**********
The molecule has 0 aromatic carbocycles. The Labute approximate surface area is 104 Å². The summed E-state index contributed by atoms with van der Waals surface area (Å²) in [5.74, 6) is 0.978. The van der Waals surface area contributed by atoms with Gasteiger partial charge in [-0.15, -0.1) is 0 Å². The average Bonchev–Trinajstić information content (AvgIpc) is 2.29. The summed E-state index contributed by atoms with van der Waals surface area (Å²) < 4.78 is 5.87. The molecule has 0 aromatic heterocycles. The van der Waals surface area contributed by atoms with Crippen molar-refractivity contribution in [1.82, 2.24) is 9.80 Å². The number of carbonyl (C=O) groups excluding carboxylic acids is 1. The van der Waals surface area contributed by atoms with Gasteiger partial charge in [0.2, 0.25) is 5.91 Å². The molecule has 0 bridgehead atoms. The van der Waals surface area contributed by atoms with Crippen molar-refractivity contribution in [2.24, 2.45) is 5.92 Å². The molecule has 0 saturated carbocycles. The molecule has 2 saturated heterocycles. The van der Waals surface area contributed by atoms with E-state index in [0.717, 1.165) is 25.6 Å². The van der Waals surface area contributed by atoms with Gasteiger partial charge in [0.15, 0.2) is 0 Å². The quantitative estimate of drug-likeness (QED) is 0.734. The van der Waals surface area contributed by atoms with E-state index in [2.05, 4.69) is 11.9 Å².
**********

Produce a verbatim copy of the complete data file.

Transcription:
The molecule has 0 aromatic carbocycles. The Labute approximate surface area is 104 Å². The summed E-state index contributed by atoms with van der Waals surface area (Å²) in [5.74, 6) is 0.978. The van der Waals surface area contributed by atoms with Gasteiger partial charge in [-0.15, -0.1) is 0 Å². The average Bonchev–Trinajstić information content (AvgIpc) is 2.29. The summed E-state index contributed by atoms with van der Waals surface area (Å²) < 4.78 is 5.87. The molecule has 0 aromatic heterocycles. The van der Waals surface area contributed by atoms with Crippen molar-refractivity contribution in [1.82, 2.24) is 9.80 Å². The number of carbonyl (C=O) groups excluding carboxylic acids is 1. The van der Waals surface area contributed by atoms with Gasteiger partial charge in [0.2, 0.25) is 5.91 Å². The molecule has 0 bridgehead atoms. The van der Waals surface area contributed by atoms with Crippen molar-refractivity contribution in [2.24, 2.45) is 5.92 Å². The molecule has 0 saturated carbocycles. The molecule has 2 saturated heterocycles. The van der Waals surface area contributed by atoms with E-state index in [0.717, 1.165) is 25.6 Å². The van der Waals surface area contributed by atoms with Gasteiger partial charge in [0.15, 0.2) is 0 Å². The quantitative estimate of drug-likeness (QED) is 0.734. The van der Waals surface area contributed by atoms with E-state index in [2.05, 4.69) is 11.9 Å².